Ann Powers of the Los Angeles Times argues that Americans might not have dinged Idol's one remaining black male singer if he'd shown off his Nigerian roots. Mourning the loss of the rich R&B and soul contributions of African-American male singers, Ms. Powers is troubled by "white America's seeming reluctance to universally embrace a strong black male voice, unless it belongs to a rapper selling blaxploitation fantasies to teens." We're okay with African-American male singers, she says, but only if they're relatively fresh off the boat:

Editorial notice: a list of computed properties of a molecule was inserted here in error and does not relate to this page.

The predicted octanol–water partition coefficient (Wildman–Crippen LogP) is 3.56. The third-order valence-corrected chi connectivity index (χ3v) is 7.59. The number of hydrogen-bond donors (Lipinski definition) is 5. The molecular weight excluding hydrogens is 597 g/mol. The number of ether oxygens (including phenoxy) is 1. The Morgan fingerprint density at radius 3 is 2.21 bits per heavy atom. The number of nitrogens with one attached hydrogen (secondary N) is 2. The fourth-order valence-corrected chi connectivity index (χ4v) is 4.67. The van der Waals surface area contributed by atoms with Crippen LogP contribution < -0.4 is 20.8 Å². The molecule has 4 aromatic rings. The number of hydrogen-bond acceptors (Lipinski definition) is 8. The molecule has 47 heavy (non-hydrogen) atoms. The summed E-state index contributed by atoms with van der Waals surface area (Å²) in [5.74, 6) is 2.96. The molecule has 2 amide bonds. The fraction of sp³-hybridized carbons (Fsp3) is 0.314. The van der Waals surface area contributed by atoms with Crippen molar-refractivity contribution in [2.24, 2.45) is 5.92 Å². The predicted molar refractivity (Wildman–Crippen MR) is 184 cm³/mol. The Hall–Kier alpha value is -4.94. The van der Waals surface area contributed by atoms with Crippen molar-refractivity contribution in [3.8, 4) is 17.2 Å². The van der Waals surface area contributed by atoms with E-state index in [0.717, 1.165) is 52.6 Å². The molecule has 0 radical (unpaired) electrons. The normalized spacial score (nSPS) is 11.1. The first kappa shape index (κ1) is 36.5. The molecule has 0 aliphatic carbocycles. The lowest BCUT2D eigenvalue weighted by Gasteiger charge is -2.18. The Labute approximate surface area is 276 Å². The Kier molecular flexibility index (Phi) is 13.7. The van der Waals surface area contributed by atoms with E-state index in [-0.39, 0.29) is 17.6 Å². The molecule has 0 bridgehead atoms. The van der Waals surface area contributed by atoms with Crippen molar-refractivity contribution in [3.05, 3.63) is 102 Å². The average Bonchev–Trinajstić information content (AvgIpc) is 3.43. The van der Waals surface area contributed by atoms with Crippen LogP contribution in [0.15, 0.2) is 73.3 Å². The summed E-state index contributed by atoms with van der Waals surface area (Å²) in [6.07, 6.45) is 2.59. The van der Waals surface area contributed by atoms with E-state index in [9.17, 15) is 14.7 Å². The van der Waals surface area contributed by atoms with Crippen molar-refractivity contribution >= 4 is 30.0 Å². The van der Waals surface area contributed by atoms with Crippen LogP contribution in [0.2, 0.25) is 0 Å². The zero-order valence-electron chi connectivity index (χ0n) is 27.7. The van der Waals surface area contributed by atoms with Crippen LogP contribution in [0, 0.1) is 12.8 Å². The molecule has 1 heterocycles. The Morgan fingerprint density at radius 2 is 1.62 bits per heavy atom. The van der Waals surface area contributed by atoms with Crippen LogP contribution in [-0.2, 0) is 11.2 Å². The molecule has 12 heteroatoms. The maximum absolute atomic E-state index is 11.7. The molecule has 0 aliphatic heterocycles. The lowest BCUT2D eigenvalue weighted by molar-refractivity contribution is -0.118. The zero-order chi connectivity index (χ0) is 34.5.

(Chikezie) should have taken a cue from the black male singer to find the greatest recent success -- Akon, who almost beat Daughtry for last year's top spot. Like Chikezie, Akon has African roots, and he's used his immigrant voice to shake up preconceived notions of what a soul singer should sound like. Chikezie kept talking about "Nigerian cultural music" during his interviews; he should have incorporated some into this performances.I'll admit the temptation to babble my way through airport security, wielding my "American" accent to escape random spot checks. But as I read Powers' article, I realized sadly that there's one demographic in our society who might actually benefit by faking a foreign accent -- young black men.